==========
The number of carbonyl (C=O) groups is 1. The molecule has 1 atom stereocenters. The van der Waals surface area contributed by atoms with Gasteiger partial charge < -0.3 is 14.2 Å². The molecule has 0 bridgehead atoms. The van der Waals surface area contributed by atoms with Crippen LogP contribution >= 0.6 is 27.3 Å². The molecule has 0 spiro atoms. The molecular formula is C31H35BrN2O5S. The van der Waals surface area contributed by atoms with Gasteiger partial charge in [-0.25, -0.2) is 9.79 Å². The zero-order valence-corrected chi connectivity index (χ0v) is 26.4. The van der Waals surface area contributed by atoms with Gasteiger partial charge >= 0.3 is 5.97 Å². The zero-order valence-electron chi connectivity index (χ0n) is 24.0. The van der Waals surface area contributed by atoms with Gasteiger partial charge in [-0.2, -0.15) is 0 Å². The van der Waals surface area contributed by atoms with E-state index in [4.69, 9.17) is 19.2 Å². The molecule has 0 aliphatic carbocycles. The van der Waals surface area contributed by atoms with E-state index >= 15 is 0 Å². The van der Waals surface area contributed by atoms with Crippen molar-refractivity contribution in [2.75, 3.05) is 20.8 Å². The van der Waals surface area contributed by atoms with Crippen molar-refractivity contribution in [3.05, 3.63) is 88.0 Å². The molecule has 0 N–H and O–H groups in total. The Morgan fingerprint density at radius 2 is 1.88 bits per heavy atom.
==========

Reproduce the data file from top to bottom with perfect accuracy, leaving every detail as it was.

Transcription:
The number of carbonyl (C=O) groups is 1. The molecule has 1 atom stereocenters. The van der Waals surface area contributed by atoms with Gasteiger partial charge < -0.3 is 14.2 Å². The molecule has 0 bridgehead atoms. The van der Waals surface area contributed by atoms with Crippen LogP contribution >= 0.6 is 27.3 Å². The molecule has 0 spiro atoms. The molecular formula is C31H35BrN2O5S. The van der Waals surface area contributed by atoms with Gasteiger partial charge in [-0.25, -0.2) is 9.79 Å². The zero-order valence-corrected chi connectivity index (χ0v) is 26.4. The van der Waals surface area contributed by atoms with Gasteiger partial charge >= 0.3 is 5.97 Å². The zero-order valence-electron chi connectivity index (χ0n) is 24.0. The van der Waals surface area contributed by atoms with Gasteiger partial charge in [-0.2, -0.15) is 0 Å². The van der Waals surface area contributed by atoms with E-state index in [4.69, 9.17) is 19.2 Å². The molecule has 0 aliphatic carbocycles. The van der Waals surface area contributed by atoms with E-state index >= 15 is 0 Å². The van der Waals surface area contributed by atoms with Crippen molar-refractivity contribution in [2.75, 3.05) is 20.8 Å². The van der Waals surface area contributed by atoms with Crippen molar-refractivity contribution in [3.05, 3.63) is 88.0 Å². The molecule has 0 N–H and O–H groups in total. The Morgan fingerprint density at radius 2 is 1.88 bits per heavy atom.